Control of Dynamic Stability during Gait Termination on a Slippery Surface
Oates, Alison Robyn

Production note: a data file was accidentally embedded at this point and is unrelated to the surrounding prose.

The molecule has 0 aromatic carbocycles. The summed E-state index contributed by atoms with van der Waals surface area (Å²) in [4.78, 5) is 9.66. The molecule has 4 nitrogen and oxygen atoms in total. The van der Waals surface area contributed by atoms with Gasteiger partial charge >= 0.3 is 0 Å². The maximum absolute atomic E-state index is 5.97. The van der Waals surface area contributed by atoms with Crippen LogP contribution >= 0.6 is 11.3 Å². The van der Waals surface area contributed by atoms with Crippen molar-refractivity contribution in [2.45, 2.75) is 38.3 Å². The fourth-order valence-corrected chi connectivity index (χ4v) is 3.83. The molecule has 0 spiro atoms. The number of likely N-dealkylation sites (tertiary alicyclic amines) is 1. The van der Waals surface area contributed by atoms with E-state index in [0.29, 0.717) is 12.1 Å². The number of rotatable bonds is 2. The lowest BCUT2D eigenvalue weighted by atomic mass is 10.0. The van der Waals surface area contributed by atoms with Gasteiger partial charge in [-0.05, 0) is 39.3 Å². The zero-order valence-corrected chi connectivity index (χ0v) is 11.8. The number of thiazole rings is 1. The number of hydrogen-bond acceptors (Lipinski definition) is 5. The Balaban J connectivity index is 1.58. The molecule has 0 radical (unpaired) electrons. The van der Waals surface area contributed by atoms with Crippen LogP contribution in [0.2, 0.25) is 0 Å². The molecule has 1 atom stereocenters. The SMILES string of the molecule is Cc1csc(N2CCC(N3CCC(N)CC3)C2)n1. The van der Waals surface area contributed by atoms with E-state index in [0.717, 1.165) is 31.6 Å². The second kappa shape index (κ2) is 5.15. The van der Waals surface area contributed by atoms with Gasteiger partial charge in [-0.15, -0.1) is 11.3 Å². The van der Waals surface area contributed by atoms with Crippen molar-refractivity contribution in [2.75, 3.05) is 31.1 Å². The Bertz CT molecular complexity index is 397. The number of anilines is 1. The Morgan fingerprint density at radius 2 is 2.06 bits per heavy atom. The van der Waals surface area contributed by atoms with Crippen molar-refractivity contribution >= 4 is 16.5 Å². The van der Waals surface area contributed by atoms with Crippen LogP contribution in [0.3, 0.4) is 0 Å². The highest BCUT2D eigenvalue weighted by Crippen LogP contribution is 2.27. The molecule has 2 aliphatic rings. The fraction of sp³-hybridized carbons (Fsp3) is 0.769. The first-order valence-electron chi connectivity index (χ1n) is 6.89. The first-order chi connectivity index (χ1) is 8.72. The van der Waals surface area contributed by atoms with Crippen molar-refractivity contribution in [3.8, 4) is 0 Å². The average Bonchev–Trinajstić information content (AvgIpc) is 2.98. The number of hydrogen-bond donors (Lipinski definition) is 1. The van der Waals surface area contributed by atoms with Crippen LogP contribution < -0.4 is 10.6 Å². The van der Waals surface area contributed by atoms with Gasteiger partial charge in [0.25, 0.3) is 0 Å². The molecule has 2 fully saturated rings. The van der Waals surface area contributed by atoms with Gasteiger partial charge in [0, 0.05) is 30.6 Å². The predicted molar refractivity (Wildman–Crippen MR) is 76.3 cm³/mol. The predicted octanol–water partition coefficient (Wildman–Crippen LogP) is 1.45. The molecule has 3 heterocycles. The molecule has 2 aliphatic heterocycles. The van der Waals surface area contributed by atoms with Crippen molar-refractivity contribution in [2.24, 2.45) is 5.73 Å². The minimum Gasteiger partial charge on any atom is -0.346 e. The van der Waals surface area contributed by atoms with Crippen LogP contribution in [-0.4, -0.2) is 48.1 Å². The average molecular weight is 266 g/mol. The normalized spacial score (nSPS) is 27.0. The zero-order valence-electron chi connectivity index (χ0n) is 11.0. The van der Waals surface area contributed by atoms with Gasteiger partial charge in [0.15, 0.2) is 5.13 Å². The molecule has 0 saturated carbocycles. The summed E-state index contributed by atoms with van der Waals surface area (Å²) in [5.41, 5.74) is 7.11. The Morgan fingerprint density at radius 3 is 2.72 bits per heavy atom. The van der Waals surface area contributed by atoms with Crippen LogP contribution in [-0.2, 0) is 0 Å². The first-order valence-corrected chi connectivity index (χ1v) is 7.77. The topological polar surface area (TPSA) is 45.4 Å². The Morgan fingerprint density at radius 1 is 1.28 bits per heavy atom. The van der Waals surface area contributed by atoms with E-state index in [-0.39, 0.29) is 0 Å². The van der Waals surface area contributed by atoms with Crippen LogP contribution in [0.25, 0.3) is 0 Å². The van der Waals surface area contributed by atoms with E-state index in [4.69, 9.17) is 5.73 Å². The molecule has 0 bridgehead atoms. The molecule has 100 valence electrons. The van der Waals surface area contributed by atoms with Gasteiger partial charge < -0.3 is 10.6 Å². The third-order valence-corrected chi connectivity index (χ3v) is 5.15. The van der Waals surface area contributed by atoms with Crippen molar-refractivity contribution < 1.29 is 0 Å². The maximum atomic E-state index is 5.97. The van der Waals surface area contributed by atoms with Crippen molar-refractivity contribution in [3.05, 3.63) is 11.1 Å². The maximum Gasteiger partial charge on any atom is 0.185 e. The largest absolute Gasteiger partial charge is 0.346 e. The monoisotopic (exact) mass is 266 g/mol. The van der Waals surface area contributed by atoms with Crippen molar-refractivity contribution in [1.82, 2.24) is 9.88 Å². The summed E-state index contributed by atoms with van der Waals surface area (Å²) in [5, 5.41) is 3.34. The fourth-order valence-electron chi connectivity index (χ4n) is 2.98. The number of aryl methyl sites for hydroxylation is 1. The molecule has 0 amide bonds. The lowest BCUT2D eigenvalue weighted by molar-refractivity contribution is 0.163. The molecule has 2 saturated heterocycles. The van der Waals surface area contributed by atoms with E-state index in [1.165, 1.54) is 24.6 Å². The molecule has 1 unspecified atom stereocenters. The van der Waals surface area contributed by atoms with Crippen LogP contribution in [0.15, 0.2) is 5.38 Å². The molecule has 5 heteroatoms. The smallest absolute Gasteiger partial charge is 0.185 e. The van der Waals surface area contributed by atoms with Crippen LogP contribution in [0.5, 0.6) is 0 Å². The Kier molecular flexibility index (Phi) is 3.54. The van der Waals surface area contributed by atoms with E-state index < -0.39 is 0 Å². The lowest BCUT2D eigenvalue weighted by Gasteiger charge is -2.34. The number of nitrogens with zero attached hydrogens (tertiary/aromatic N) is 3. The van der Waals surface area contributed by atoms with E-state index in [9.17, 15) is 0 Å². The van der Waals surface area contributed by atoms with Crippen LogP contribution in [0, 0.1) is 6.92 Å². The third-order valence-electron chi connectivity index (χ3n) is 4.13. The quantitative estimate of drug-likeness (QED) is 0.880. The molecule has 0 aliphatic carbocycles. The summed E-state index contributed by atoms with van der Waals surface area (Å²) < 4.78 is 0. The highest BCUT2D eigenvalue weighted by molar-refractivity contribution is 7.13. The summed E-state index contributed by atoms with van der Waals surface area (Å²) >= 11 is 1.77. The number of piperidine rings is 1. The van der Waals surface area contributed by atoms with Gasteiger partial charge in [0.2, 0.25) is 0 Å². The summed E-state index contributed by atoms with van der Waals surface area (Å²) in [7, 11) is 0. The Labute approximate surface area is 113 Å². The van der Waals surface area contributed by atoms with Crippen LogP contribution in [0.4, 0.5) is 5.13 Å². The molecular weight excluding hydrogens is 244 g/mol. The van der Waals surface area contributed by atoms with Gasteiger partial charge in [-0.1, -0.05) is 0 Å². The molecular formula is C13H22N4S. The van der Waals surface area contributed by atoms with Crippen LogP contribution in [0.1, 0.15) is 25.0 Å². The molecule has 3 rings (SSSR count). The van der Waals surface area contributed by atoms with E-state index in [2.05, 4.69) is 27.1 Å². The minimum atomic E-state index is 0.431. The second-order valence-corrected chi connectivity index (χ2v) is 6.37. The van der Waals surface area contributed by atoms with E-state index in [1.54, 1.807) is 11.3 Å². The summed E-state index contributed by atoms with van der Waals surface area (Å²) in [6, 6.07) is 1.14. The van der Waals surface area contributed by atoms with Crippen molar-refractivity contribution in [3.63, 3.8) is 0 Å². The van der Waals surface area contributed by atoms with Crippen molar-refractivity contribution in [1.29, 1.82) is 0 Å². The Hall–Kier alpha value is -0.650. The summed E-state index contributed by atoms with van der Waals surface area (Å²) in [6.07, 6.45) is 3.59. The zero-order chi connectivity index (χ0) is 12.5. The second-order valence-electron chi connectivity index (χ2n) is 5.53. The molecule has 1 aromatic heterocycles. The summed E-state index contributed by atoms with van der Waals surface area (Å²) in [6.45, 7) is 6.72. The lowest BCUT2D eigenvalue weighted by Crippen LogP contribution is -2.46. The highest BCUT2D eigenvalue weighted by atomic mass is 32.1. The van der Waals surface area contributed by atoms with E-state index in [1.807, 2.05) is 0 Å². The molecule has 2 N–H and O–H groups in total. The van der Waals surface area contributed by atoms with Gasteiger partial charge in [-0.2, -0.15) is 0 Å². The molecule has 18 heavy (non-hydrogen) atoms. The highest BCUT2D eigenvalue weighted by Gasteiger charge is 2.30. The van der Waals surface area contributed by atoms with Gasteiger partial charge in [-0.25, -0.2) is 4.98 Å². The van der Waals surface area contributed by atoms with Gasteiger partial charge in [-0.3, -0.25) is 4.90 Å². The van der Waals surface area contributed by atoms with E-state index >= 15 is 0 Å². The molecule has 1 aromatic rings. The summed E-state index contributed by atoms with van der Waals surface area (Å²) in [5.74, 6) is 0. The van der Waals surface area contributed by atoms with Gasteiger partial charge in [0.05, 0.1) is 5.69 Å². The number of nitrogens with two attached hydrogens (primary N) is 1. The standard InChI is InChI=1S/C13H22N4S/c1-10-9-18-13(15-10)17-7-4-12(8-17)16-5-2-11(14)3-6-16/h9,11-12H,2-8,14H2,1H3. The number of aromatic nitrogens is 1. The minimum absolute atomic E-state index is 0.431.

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The purpose of this thesis is to investigate the reaction to a purely unexpected slip during gait termination and subsequent experiences stopping on the slippery surface in participants who are young and healthy, older and healthy and who have Parkinson’s disease while on traditional dopamine-replacement medication. Gait termination requires control of the forward momentum of the body’s centre of mass (COM). This forward momentum must be dissipated and the COM held within a newly formed base of support. The challenge of stopping on a slippery surface involves maintaining stability while transitioning from steady-state locomotion to steady-state stance. Experience with a slippery surface changes postural and gait characteristics to diminish the perturbing effect of the slip. The magnitude of the slip response diminishes quickly as the movement becomes more efficient. Our investigations revealed a typical slip response to a purely unexpected slip during gait termination including a lowering of the COM, an increased muscular response to support the body, a shortened step and an arm raise. Knowledge of and experience with the slippery surface quickly changed the slip response to reduce the perturbing effect of the slip and also to increase the efficiency of the response while smoothly transitioning from steady-state locomotion to gait termination. Parkinson’s disease impairs balance control, the ability to switch between motor tasks and also to stop within two steps. The need for a voluntary change in motor programs along with difficulty stopping and increased instability makes gait termination a potentially difficult task for someone with Parkinson’s disease (PD). The participants with PD used a slower, safer strategy to stop on non-slippery surfaces to compensate for their instability compared to age-matched controls. When a slip was first introduced during gait termination, the participants with PD continued to be less stable in the plane of progression than the control group. Despite the instability, the PD group was still able to integrate a balance-correcting response into a voluntary gait termination program. The ability to generate adaptive strategies to integrate the balance-correcting response into a voluntary gait termination program over multiple trials does not appear to be affected by PD; both the control group and PD group showed behavioural modifications according to repeated exposures to the slippery surface. Although participants with PD seemed slightly less stable and walked slower, their behavioural adaptations were similar to the control group.